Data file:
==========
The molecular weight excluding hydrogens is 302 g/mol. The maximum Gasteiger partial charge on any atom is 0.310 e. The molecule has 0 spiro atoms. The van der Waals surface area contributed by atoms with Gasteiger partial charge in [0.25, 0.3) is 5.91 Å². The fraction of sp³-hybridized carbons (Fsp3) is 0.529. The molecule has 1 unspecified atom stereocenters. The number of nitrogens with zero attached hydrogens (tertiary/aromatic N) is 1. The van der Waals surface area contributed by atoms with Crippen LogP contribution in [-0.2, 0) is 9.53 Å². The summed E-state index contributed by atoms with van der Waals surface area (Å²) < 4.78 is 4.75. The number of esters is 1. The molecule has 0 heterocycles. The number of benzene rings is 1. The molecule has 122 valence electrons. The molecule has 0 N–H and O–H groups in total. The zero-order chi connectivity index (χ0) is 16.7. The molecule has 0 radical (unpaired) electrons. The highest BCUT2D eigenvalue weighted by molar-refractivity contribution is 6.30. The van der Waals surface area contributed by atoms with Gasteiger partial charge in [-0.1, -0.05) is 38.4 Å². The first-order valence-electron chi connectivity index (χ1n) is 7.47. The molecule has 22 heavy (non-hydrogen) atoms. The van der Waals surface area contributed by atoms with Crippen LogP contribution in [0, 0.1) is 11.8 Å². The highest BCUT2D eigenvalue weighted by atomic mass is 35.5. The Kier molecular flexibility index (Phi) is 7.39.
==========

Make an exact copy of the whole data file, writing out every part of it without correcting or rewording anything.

The molecular weight excluding hydrogens is 302 g/mol. The maximum Gasteiger partial charge on any atom is 0.310 e. The molecule has 0 spiro atoms. The van der Waals surface area contributed by atoms with Gasteiger partial charge in [0.25, 0.3) is 5.91 Å². The fraction of sp³-hybridized carbons (Fsp3) is 0.529. The molecule has 1 unspecified atom stereocenters. The number of nitrogens with zero attached hydrogens (tertiary/aromatic N) is 1. The van der Waals surface area contributed by atoms with Crippen LogP contribution in [-0.2, 0) is 9.53 Å². The summed E-state index contributed by atoms with van der Waals surface area (Å²) < 4.78 is 4.75. The number of esters is 1. The molecule has 0 heterocycles. The number of benzene rings is 1. The molecule has 122 valence electrons. The molecule has 0 N–H and O–H groups in total. The zero-order chi connectivity index (χ0) is 16.7. The molecule has 0 radical (unpaired) electrons. The highest BCUT2D eigenvalue weighted by molar-refractivity contribution is 6.30. The van der Waals surface area contributed by atoms with Gasteiger partial charge in [-0.1, -0.05) is 38.4 Å². The first-order valence-electron chi connectivity index (χ1n) is 7.47. The molecule has 22 heavy (non-hydrogen) atoms. The van der Waals surface area contributed by atoms with Crippen LogP contribution in [0, 0.1) is 11.8 Å². The highest BCUT2D eigenvalue weighted by atomic mass is 35.5. The Kier molecular flexibility index (Phi) is 7.39.